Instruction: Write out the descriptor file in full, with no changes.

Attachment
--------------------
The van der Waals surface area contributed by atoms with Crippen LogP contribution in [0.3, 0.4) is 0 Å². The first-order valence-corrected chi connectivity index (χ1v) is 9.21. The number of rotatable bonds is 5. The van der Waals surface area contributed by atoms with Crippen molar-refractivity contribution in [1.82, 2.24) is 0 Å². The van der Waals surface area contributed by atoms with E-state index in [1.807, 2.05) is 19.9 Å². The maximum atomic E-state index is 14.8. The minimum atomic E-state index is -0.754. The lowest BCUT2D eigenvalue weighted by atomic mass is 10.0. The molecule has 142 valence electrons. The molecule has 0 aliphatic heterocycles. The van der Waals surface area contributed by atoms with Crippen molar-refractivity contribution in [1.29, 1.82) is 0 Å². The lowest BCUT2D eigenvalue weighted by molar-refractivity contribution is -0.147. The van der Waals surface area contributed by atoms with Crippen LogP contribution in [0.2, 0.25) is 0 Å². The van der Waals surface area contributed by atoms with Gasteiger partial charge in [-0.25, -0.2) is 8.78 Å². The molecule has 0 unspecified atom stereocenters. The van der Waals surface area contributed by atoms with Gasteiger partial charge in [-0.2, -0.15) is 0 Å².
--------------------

The van der Waals surface area contributed by atoms with Crippen LogP contribution in [0.3, 0.4) is 0 Å². The first-order valence-corrected chi connectivity index (χ1v) is 9.21. The number of rotatable bonds is 5. The van der Waals surface area contributed by atoms with Crippen molar-refractivity contribution in [1.82, 2.24) is 0 Å². The van der Waals surface area contributed by atoms with E-state index in [1.807, 2.05) is 19.9 Å². The maximum atomic E-state index is 14.8. The minimum atomic E-state index is -0.754. The lowest BCUT2D eigenvalue weighted by atomic mass is 10.0. The molecule has 142 valence electrons. The molecule has 0 aliphatic heterocycles. The van der Waals surface area contributed by atoms with Crippen molar-refractivity contribution in [1.29, 1.82) is 0 Å². The lowest BCUT2D eigenvalue weighted by molar-refractivity contribution is -0.147. The van der Waals surface area contributed by atoms with Crippen LogP contribution in [0.2, 0.25) is 0 Å². The van der Waals surface area contributed by atoms with Gasteiger partial charge in [-0.25, -0.2) is 8.78 Å². The molecule has 0 unspecified atom stereocenters. The van der Waals surface area contributed by atoms with Gasteiger partial charge in [-0.2, -0.15) is 0 Å².